The trip ended with a bittersweet evaluation meeting and a feast. Max and I took a run in the evening- a run that turned into a pack of 8 to 10 year old children awkwardly ran behind us for about 10 minutes. Some panting heavily, some trying to make of the way we spoke English, and others simply along for the ride. Who knows what they expected us to do, unfortunately I do not think that we were as entertaining as they anticipated, but they ran along with us. The pack.

What I failed to mention is that Lazarous, our Programme Coordinator, brought along his family. His wife Daisy is sweet and a strong mother. Dalisol, a four year old, who is shy but very observant. And baby Lazi, 6 months old, with a smile that will make you melt and wish you were as happy as him all the time.

It seems the refugees are abstaining or probably using condoms.

Location: Meheba Refugee Settlement, Zambia

Event: 3rd VCT Skillz Tournament

Date: November 13th, 2010 from 0700 till 1500

A VCT Tournament, but not just any VCT Tournament, the 3rd in a long line of success stories of chaos turned solace turned unparalleled testing numbers. My first VCT Tournament!!! An event that pairs a football, and in this case netball, tournament with a full day of testing, how sweet two of my favorite things in the world…prevention and football.

Eight netball and eight football teams qualified to participate in the tournament based on the current league standings as of the first week in November. They arrived late on Friday evening to eat their starches (nshima) and to prepare for a the competitive day ahead of them. All of the participants lodged in the Meheba F Basic School for the evening. Some of them arrived very late, midnight in fact, long after I had put myself to bed in anticipation of my 5 a.m. wake up call. This is simply testament to the nightmare that is transport in Meheba. The camp is split up into 8 zones, ranging from letter A to letter H. I often feel like I am in a sesame street episode when I am trying to figure out where people and vehicles are coming from…brought to you by the letter C. Traveling to and from Zones is complicated due to the distance. Bicycles help but to travel from one end of the camp to the other hours must be spent in a vehicle- 2 and a half hours…and that is just the main road that gives you access to Zone A, B,C, D, and H. Never mind getting to Zone E, F, or G. Zone F was the site of our tournament…off the beaten track and it took a canter many hours and trips to bring 216 youth to spend the night so that they could start their games at 0800 the next morning.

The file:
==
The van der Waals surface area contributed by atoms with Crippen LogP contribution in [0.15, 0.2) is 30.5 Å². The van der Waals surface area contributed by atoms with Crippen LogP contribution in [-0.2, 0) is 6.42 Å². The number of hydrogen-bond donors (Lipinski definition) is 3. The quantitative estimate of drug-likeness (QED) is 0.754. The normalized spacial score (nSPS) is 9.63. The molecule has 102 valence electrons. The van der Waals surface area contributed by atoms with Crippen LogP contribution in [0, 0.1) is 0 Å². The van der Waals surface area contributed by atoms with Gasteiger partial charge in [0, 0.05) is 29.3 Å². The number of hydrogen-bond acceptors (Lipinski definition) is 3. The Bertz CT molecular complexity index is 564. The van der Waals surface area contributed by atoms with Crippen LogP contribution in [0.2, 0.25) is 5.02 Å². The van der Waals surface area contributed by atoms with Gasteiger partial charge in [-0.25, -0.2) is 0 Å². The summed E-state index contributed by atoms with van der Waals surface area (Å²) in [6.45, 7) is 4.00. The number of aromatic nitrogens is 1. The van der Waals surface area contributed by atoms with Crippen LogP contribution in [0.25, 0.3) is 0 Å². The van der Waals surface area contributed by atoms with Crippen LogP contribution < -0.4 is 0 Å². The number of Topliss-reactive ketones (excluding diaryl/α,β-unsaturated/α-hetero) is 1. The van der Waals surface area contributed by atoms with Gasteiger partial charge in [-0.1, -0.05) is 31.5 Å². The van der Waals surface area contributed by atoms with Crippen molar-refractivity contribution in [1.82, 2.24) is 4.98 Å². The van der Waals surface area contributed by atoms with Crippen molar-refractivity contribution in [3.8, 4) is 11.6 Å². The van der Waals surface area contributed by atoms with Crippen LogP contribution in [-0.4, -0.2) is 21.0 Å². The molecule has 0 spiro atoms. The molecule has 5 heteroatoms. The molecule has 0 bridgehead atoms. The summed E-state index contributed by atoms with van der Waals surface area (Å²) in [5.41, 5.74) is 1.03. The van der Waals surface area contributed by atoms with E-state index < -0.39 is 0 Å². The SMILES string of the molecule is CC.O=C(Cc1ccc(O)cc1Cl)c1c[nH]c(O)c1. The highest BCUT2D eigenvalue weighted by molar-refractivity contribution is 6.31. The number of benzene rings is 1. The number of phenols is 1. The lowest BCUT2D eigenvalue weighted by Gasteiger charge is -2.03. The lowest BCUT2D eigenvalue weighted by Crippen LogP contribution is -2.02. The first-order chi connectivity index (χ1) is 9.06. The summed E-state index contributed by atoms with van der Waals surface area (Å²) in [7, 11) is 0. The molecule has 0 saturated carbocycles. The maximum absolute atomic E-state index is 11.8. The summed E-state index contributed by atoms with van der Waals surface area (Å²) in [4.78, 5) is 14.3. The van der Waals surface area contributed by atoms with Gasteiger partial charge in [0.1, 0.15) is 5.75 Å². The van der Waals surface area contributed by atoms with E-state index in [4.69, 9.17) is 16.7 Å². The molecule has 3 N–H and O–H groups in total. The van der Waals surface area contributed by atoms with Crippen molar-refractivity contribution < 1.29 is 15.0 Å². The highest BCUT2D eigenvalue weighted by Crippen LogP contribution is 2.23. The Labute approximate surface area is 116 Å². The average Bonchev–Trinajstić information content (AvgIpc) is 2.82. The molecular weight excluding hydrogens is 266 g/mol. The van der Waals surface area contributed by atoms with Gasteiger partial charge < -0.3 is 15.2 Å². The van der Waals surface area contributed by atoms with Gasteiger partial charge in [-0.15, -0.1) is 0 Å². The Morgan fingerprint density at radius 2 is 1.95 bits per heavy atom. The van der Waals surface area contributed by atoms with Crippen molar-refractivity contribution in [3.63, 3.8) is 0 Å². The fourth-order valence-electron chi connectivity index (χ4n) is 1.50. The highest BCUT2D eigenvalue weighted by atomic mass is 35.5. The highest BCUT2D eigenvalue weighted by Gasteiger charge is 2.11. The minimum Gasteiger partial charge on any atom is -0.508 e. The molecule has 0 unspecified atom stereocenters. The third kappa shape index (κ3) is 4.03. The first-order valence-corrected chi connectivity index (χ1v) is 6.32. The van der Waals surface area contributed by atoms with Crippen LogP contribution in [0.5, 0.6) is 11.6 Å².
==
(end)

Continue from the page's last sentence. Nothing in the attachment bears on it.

Giggles were the sounds of the evening and cheers were the sounds of the morning. Supporters of their teams began arriving about an hour after all of the set-up had been finalized for the morning. Testing counselors arrived fashionably late and were met by lines of 20 to 30 people promptly ready to test (or were they there to get the chitenge and sugar that were given upon testing? This was a question I found myself asking throughout the day and am still pondering…). Testing began briefly after the start of the first rounds of games.

I spent the morning delivering packages of sugar to those counselors that had tested 30 people and given away all of their sugar, answering questions, refusing to give people my t-shirt, encouraging people to test, checking-in on the amazing volunteers that executed crowd control like I have never seen before. Before I knew what to do with myself it was lunch time. I enviously gazed over to the football pitch and saw tons of little kids swarm the field after a team scored. Two days before, while deep in the thick of preparing for the tournament I braved the masses and decided to play a bit of football with the Zambians. Did ok- 2 assists and a million laughs as I ran up and down the field…but it was an experience to play on a pitch with people playing in bare feet, thick socks, sole-less shoes, and cleats.